- The child is generally unwell.
- Fever, often high fever
- Breathlessness (difficulty breathing). The breathing is usually fast and shallow.
- Chest wall indrawing (recession or retraction)
- Refusal to eat or drink due to shortness of breath
- The infant may become cyanosed (with a low oxygen saturation).
- Chest pain may be present.
Fast breathing is the most important sign of pneumonia.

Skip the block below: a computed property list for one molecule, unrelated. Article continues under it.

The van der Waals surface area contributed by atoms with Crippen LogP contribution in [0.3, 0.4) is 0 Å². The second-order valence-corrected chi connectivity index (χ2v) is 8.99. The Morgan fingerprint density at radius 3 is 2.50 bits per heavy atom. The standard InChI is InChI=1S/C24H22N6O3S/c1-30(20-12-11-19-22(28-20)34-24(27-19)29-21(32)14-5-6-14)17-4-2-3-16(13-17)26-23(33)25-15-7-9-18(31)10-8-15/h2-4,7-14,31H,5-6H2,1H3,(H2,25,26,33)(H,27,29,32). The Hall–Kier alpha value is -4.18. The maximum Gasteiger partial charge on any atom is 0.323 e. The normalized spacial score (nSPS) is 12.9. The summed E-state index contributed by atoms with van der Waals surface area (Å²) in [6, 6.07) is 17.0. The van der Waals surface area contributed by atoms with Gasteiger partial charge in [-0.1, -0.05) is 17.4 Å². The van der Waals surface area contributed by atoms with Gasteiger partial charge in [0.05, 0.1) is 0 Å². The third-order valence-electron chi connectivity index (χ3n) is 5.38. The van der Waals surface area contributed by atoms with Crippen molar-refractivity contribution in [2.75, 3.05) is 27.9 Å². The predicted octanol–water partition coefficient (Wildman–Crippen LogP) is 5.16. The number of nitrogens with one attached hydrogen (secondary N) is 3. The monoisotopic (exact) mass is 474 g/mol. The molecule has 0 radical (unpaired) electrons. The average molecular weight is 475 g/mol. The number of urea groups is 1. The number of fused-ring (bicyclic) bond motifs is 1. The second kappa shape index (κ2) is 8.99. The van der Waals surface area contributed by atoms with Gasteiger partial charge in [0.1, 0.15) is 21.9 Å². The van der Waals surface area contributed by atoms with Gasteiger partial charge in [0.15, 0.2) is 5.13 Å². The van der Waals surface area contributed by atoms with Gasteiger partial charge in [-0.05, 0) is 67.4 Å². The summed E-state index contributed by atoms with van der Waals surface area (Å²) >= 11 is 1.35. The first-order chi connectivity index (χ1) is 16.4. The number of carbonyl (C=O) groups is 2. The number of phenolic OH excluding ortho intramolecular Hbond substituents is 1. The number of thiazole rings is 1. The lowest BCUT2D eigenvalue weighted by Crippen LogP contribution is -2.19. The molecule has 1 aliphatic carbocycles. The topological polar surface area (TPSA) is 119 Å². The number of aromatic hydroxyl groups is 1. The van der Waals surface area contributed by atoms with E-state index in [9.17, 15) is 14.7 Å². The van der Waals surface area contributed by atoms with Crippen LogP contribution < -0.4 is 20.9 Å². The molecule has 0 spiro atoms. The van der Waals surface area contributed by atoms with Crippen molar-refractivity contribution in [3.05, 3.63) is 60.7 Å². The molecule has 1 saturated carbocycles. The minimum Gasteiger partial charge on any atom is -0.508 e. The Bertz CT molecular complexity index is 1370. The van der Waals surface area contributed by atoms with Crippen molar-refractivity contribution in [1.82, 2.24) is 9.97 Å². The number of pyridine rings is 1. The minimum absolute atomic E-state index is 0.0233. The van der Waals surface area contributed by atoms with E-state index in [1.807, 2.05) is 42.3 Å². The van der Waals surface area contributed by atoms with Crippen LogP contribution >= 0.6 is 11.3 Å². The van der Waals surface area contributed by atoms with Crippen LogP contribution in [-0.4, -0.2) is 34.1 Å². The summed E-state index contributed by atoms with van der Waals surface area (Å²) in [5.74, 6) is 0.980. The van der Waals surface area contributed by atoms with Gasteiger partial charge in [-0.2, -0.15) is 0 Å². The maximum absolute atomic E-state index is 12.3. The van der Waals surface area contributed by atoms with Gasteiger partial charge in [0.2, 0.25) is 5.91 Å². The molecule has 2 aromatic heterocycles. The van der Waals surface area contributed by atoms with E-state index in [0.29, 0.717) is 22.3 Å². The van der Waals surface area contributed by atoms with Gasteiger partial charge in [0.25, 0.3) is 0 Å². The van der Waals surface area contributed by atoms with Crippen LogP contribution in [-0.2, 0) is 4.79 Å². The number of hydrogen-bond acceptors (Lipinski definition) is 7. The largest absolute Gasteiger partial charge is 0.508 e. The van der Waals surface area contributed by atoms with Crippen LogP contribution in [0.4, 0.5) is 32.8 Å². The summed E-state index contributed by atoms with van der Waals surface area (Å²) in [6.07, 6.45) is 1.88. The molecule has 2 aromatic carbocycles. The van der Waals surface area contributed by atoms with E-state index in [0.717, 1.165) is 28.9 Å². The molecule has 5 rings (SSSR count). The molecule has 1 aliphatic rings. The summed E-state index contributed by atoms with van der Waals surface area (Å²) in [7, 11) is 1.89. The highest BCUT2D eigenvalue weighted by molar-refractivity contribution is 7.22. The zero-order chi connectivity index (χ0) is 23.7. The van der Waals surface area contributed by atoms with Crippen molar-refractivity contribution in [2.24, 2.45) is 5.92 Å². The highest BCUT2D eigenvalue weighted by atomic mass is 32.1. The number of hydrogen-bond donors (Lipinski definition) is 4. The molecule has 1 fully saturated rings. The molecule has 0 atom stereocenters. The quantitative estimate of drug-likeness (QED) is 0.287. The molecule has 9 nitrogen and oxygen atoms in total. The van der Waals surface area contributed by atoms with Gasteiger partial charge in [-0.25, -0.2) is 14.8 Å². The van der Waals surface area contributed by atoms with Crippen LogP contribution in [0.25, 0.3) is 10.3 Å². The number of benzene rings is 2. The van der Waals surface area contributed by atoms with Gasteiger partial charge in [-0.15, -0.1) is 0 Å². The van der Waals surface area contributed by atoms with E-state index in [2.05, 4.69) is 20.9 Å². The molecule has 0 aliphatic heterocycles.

There are some causes of fast breathing, other than lung conditions, such as a high fever or a metabolic acidosis (seen in diarrhoea with severe dehydration). It is best to look for fast breathing when the child is calm and the fever has been lowered.
A normal breathing rate usually excludes pneumonia.
Nothing abnormal may be heard on auscultation with a stethoscope as the classical chest signs of pneumonia (dullness, bronchial breathing, crepitations) are often not present in children with pneumonia.